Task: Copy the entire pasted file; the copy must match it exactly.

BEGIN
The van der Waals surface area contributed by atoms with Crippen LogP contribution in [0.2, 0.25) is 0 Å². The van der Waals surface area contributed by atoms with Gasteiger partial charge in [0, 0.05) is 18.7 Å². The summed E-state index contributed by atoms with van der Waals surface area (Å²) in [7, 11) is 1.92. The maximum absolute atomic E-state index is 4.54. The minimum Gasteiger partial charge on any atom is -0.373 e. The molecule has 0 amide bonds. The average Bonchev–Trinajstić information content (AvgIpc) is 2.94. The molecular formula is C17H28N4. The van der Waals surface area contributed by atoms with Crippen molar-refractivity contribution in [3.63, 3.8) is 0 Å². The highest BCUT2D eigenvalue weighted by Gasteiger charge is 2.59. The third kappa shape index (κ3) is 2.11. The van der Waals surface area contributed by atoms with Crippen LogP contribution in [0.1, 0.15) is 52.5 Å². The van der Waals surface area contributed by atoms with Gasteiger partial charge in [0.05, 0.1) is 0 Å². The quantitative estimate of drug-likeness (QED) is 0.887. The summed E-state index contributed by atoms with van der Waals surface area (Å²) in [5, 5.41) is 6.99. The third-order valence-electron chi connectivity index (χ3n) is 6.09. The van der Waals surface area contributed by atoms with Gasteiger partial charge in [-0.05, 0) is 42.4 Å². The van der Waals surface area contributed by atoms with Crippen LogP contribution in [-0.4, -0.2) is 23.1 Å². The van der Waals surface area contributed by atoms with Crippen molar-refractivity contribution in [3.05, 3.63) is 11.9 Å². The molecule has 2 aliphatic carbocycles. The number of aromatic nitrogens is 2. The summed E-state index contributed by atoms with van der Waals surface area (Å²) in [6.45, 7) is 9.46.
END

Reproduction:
The van der Waals surface area contributed by atoms with Crippen LogP contribution in [0.2, 0.25) is 0 Å². The van der Waals surface area contributed by atoms with Gasteiger partial charge in [0, 0.05) is 18.7 Å². The summed E-state index contributed by atoms with van der Waals surface area (Å²) in [7, 11) is 1.92. The maximum absolute atomic E-state index is 4.54. The minimum Gasteiger partial charge on any atom is -0.373 e. The molecule has 0 amide bonds. The average Bonchev–Trinajstić information content (AvgIpc) is 2.94. The molecular formula is C17H28N4. The van der Waals surface area contributed by atoms with Crippen molar-refractivity contribution in [3.63, 3.8) is 0 Å². The highest BCUT2D eigenvalue weighted by Gasteiger charge is 2.59. The third kappa shape index (κ3) is 2.11. The van der Waals surface area contributed by atoms with Crippen LogP contribution in [0.1, 0.15) is 52.5 Å². The van der Waals surface area contributed by atoms with Gasteiger partial charge in [0.05, 0.1) is 0 Å². The quantitative estimate of drug-likeness (QED) is 0.887. The summed E-state index contributed by atoms with van der Waals surface area (Å²) in [5, 5.41) is 6.99. The third-order valence-electron chi connectivity index (χ3n) is 6.09. The van der Waals surface area contributed by atoms with Gasteiger partial charge in [-0.05, 0) is 42.4 Å². The van der Waals surface area contributed by atoms with Crippen LogP contribution in [-0.4, -0.2) is 23.1 Å². The van der Waals surface area contributed by atoms with Crippen molar-refractivity contribution in [3.05, 3.63) is 11.9 Å². The molecule has 2 aliphatic carbocycles. The number of aromatic nitrogens is 2. The summed E-state index contributed by atoms with van der Waals surface area (Å²) in [6.45, 7) is 9.46.